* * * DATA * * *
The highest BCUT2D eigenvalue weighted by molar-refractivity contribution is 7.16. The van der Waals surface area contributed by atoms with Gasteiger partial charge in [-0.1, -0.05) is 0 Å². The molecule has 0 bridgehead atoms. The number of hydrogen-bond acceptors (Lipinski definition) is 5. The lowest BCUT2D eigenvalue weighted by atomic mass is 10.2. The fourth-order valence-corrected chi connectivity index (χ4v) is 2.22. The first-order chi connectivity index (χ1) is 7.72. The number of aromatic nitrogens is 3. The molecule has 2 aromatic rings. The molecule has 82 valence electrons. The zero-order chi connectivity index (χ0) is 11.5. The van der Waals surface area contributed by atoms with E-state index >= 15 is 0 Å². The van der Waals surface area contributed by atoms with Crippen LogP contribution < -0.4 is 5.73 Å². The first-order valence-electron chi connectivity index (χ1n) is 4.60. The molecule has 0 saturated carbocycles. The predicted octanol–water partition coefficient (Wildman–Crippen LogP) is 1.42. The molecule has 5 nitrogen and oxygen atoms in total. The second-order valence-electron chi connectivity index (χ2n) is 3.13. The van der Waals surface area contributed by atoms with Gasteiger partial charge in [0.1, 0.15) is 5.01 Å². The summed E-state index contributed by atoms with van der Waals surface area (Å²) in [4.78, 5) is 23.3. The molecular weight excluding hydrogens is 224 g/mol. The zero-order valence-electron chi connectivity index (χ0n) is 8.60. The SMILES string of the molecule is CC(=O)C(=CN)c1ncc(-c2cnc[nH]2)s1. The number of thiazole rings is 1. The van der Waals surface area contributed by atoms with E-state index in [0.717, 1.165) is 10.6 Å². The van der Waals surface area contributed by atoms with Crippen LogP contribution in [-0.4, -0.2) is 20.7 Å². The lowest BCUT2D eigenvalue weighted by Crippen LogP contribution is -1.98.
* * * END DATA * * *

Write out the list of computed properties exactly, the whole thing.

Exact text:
The highest BCUT2D eigenvalue weighted by molar-refractivity contribution is 7.16. The van der Waals surface area contributed by atoms with Gasteiger partial charge in [-0.1, -0.05) is 0 Å². The molecule has 0 bridgehead atoms. The number of hydrogen-bond acceptors (Lipinski definition) is 5. The lowest BCUT2D eigenvalue weighted by atomic mass is 10.2. The fourth-order valence-corrected chi connectivity index (χ4v) is 2.22. The first-order chi connectivity index (χ1) is 7.72. The number of aromatic nitrogens is 3. The molecule has 2 aromatic rings. The molecule has 82 valence electrons. The zero-order chi connectivity index (χ0) is 11.5. The van der Waals surface area contributed by atoms with E-state index >= 15 is 0 Å². The van der Waals surface area contributed by atoms with Crippen LogP contribution < -0.4 is 5.73 Å². The first-order valence-electron chi connectivity index (χ1n) is 4.60. The molecule has 0 saturated carbocycles. The predicted octanol–water partition coefficient (Wildman–Crippen LogP) is 1.42. The molecule has 5 nitrogen and oxygen atoms in total. The second-order valence-electron chi connectivity index (χ2n) is 3.13. The van der Waals surface area contributed by atoms with Gasteiger partial charge in [0.1, 0.15) is 5.01 Å². The summed E-state index contributed by atoms with van der Waals surface area (Å²) in [4.78, 5) is 23.3. The molecular weight excluding hydrogens is 224 g/mol. The zero-order valence-electron chi connectivity index (χ0n) is 8.60. The SMILES string of the molecule is CC(=O)C(=CN)c1ncc(-c2cnc[nH]2)s1. The number of thiazole rings is 1. The van der Waals surface area contributed by atoms with E-state index in [0.717, 1.165) is 10.6 Å². The van der Waals surface area contributed by atoms with Crippen LogP contribution in [-0.4, -0.2) is 20.7 Å². The lowest BCUT2D eigenvalue weighted by Crippen LogP contribution is -1.98.